One of the constants of Scottish political opinion over the last quarter century is that, in opinion polls, only around a quarter to a third of Scots actually want to leave the United Kingdom. The vast majority want ‘devolution max’ – a Scottish parliament, with more powers, within the UK. In a three question referendum, there seems almost inconceivable that independence would prevail. Just think: if you are offered, the status quo, a leap in the dark, or a better Holyrood, which would you choose?
So, why does Alex Salmond want a referendum that would rule out independence for a generation (he has said there would no recurrent ‘neverendum’). Some cynics say that the SNP doesn’t want independence any more and is quite happy getting rave reviews for running the devolved Scottish parliament. This is plausible. But in my many discussions over the years with SNP leaders I have never once had any of them nudge me in the ribs and say: “forget independence, we like this fine”. Alex Salmond genuinely seems to want a referendum, even if it means that independence is off the agenda as a result.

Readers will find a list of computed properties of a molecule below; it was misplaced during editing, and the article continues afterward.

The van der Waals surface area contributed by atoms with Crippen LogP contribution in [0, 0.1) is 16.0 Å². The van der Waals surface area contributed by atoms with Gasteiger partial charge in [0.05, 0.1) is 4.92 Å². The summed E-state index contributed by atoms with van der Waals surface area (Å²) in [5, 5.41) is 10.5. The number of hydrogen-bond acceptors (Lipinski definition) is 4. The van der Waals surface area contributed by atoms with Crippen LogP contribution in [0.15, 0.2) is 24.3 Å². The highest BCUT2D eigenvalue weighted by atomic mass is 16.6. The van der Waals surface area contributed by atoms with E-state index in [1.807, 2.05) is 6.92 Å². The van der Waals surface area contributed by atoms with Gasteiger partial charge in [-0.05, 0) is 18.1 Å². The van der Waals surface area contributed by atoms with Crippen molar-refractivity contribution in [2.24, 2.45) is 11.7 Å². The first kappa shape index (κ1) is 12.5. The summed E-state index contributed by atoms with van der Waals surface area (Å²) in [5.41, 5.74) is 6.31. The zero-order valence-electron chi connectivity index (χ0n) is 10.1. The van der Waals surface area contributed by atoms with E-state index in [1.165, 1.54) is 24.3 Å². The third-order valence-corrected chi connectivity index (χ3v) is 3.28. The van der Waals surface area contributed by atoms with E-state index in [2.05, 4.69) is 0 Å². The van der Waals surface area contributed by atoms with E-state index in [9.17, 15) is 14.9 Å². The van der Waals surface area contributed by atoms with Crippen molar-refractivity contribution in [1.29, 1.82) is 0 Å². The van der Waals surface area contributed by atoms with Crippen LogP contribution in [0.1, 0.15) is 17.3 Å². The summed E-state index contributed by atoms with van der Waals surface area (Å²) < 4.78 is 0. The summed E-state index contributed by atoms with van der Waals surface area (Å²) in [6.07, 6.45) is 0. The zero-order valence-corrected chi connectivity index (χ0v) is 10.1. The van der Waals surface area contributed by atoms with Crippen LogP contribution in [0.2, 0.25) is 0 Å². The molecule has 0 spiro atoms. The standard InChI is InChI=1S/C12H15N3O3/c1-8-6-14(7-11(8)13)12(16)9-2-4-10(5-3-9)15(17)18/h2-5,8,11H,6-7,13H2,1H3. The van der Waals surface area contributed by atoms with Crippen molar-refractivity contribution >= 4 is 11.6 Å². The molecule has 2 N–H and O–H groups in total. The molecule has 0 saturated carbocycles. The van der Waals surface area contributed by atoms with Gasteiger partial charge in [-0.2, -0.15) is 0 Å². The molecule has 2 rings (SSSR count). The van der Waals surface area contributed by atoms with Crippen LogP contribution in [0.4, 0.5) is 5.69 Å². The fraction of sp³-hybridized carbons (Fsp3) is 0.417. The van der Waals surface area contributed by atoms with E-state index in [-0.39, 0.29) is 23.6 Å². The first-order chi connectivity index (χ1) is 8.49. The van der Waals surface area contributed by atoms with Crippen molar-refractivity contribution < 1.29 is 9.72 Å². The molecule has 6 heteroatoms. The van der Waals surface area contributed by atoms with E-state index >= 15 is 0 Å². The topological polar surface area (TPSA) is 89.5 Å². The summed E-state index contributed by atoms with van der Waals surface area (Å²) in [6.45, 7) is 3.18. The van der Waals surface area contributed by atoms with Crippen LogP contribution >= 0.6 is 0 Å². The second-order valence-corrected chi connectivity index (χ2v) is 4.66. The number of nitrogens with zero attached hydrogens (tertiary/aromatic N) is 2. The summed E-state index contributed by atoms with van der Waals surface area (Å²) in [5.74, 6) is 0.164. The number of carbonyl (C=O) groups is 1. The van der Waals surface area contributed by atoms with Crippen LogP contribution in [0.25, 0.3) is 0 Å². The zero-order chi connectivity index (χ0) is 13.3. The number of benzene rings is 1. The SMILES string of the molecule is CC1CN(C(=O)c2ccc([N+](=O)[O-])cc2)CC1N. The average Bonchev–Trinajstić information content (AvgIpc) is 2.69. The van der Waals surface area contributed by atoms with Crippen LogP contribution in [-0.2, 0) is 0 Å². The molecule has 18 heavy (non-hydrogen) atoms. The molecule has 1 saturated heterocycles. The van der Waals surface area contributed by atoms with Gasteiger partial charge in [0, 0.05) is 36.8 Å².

I suppose the way to look at this is that a referendum is a game the SNP cannot lose. If they win, fine – negotiations begin with Whitehall about leaving the UK. But if they don’t win, the chances are that they will still be in a parliament which acquires tax raising powers. So long as the SNP keep winning elections to the Scottish parliament, and it looks as if they will win next time, the nationalist project is being fulfilled. Scots are being given confidence in their ability to run their own affairs, and the UK is getting used to thinking of Scotland as a separate country. Independence is a long game- they’ve waited three hundred years, so what’s another generation or two.
The task for Labour will be to prevent them remaining in charge of the Scottish parliament, which is why, Labour will become very much more nationalistic after the next general election – assuming they lose office in Westminster – and might themselves decide to opt for a referendum on their own terms to pre-empt the Nats. With the SLD moving in that direction also, you can begin to see why this weekend’s non-event in Dunfermline may have altered the course of Scottish history.